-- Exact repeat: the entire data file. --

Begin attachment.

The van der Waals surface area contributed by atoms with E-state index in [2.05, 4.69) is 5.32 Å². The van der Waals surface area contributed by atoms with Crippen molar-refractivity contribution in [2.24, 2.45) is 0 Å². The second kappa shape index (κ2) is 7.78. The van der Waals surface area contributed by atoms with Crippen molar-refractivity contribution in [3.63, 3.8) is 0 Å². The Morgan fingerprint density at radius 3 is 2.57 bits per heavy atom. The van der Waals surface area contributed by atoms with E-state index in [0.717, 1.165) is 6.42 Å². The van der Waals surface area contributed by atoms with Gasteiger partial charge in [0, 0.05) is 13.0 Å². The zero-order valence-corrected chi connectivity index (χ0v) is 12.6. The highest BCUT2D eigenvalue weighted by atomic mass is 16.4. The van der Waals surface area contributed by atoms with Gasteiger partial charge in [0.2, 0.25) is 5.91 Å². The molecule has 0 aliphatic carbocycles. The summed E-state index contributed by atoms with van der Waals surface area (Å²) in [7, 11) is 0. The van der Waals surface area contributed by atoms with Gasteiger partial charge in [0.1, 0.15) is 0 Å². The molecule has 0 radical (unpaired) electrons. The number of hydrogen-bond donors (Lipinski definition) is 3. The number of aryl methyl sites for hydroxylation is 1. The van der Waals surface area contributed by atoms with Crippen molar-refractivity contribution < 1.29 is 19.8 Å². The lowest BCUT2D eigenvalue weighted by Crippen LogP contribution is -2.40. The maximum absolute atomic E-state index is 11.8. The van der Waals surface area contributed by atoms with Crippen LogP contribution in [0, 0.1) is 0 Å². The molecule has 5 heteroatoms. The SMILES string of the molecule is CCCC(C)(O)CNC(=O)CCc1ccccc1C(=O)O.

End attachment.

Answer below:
The van der Waals surface area contributed by atoms with E-state index in [2.05, 4.69) is 5.32 Å². The van der Waals surface area contributed by atoms with Crippen molar-refractivity contribution in [2.24, 2.45) is 0 Å². The second kappa shape index (κ2) is 7.78. The van der Waals surface area contributed by atoms with Crippen molar-refractivity contribution in [3.63, 3.8) is 0 Å². The Morgan fingerprint density at radius 3 is 2.57 bits per heavy atom. The van der Waals surface area contributed by atoms with E-state index in [0.717, 1.165) is 6.42 Å². The van der Waals surface area contributed by atoms with Gasteiger partial charge in [0, 0.05) is 13.0 Å². The zero-order valence-corrected chi connectivity index (χ0v) is 12.6. The highest BCUT2D eigenvalue weighted by atomic mass is 16.4. The van der Waals surface area contributed by atoms with Gasteiger partial charge in [0.2, 0.25) is 5.91 Å². The molecule has 0 aliphatic carbocycles. The summed E-state index contributed by atoms with van der Waals surface area (Å²) in [7, 11) is 0. The van der Waals surface area contributed by atoms with Gasteiger partial charge in [0.1, 0.15) is 0 Å². The molecule has 0 radical (unpaired) electrons. The number of hydrogen-bond donors (Lipinski definition) is 3. The number of aryl methyl sites for hydroxylation is 1. The van der Waals surface area contributed by atoms with Crippen molar-refractivity contribution < 1.29 is 19.8 Å². The lowest BCUT2D eigenvalue weighted by Crippen LogP contribution is -2.40. The maximum absolute atomic E-state index is 11.8. The van der Waals surface area contributed by atoms with Crippen LogP contribution in [0, 0.1) is 0 Å². The molecule has 5 heteroatoms. The SMILES string of the molecule is CCCC(C)(O)CNC(=O)CCc1ccccc1C(=O)O.